How to Install and Run Silverlight in Linux

Love it or hate it, we all know Flash, but Microsoft’s equivalent, Silverlight, is a bit less well known. With Silverlight you can stream video and create animations, in fact you can even use it to create Windows sidebar widgets. However, in what may come as a bit of a shock, Microsoft Silverlight doesn’t play nice with Linux. I know, I know, it’s hard to believe, but true. To remedy this, the folks at the Mono project have created Moonlight – an open source implementation of Silverlight. If you find yourself wanting to access a Silverlight-only broadcast or game, but not wanting to install a second operating system for the privilege, we’ve got you covered.

If you”re running a distribution that’s already got a Moonlight package, you’re in luck. Ubuntu Lucid Lynx has the package, and it can be installed through the Ubuntu Software Center or with the command line:

This will install the Moonlight plugin for Firefox along with the core components.

silverlight-USC

If your distribution doesn’t have a Moonlight package, you can manually install it as a browser plugin. The Moonlight Download Page provides a link for the Linux plugin install. For best performance, make sure you select the proper CPU type.

silverlight-plugin

Once installed through either method, you will of course want to test your installation to verify that Moonlight is working. For that I recommend a simple website called BubbleMark. It’s a test animation designed to draw bubbles using various web technologies like Flash and Silverlight. You can select which software platform and its version, and BubbleMark will attempt to draw a series of moving, colliding bubbles on the screen. You can run the same animation in several formats to determine what gives you the best performance.

silverlight-bubblemark

Now that everything’s up and running, it’s time to have some fun with our new plugin. The following are a few locations where you can find some great Silverlight/Moonlight software and games.

While Silverlight itself is tied to Microsoft, Moonlight provides a way to access this functionality with open source software. Currently the platform is not hugely popular, and it’s possible it may be phased out altogether as HTML5 becomes more common, but for now Moonlight is our best bet to get this functionality on Linux.

10 comments

  1. Why?
    MLB tried it and dropped it in a heartbeat and since then I have never found one site I use that needs this.
    I have no great love for Adobe but Flash is in 99.9% of people’s browsers (of course, in the land of the fruit zombies, they like to pretend like Flash doesnt exist) and Silverlight offers nothing new to windows users.
    As for Linux, Ive listened to Eben Moglen and the SFLC who are THE Linux org that should now and I dont think the Microsoft community promise extends to non-Novell users (as a non-compensated hobbyist, I felt the same way about the Novell deal which protects only one group of Linux users) and see no need to incorporate Mono and Moonlight in the Linux framework.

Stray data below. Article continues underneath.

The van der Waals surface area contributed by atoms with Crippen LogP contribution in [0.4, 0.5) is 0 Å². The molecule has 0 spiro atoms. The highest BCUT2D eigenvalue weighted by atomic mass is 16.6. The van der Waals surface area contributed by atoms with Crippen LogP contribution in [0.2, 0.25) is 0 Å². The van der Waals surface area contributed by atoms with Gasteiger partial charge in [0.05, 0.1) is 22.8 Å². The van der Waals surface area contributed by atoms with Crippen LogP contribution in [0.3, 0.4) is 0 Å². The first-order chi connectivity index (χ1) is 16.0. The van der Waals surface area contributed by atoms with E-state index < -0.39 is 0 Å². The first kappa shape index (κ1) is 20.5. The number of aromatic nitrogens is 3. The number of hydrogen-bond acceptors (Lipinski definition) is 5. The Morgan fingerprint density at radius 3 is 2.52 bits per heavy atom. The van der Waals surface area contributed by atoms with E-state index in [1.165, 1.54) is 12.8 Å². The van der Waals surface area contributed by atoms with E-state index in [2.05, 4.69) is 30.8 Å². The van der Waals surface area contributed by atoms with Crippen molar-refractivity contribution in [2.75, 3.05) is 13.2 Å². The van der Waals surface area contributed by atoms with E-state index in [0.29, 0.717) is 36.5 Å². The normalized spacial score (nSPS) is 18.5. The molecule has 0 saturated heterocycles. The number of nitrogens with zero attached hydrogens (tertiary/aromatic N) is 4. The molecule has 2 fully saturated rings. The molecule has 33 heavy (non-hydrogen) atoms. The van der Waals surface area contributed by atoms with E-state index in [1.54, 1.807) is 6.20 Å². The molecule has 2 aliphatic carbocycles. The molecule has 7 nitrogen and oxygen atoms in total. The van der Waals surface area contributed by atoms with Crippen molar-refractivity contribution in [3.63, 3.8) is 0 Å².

I think the recent lawsuits a few months ago and now prove that MS is willing to sue to protect those IP rights they claim Linux has stolen.

    If I punch you repeatedly in the face throughout the years and held my fist cocked up ready to strike every time you looked at me, would you trust me?

    That’s how many developers feel about Windows.

    Im not a purist, I use Skype and Opera on Linux with no problems because I have no problems with proprietary apps in Linux (still wishfully hoping Photoshop gets ported one day instead of running Wine). Its when it comes to the infrastructure, that its a non-starter.

    Its sort of like with STD’s, you might risk it if the girl is really hot even if she’d bedded half the football team because your lower head has take control of your brain but Silverlight isnt worth the risk, its more Rosie Odonell than Angelina Jolie.

    • It so happens that two news sites I follow are using Silverlight, so I would be very happy to be able to watch them with Moonlight. However, I’ve had no luck so far. The demos pointed to from this site and from the Moonlight site are working, so I assume Moonlight is working on my system, only not with the sites I want to watch :(

      Using Mint Linux, they worked out of the box, so I’d really like to know the secret handshake for getting it to work on my Arch Linux system…

  2. The main use case is Netflix Streaming. It requires Silverlight, but it also requires the DRM functionality of Silverlight to work, and Moonlight doesn’t support the DRM piece.

    So you can’t watch Netflix Streaming on Linux.

  3. It so happens that two news sites I follow are using Silverlight, so I would be very happy to be able to watch them with Moonlight. However, I’ve had no luck so far. The demos pointed to from this site and from the Moonlight site are working, so I assume Moonlight is working on my system, only not with the sites I want to watch :(

    Using Mint Linux, they worked out of the box, so I’d really like to know the secret handshake for getting it to work on my Arch Linux system…

  4. I’ve got two computers, both with Ubuntu 10.04.2 LTS, one 32 bit, one 64 bit. Moonlight doesn’t work in any of them. One day lost trying to make it work.
    Botnik

  5. It would be fair if the article warned you that Moonlight is two full versions behind on Silverlight.
    That’s most likely the reason for not being able to use it on the sites of your choice.

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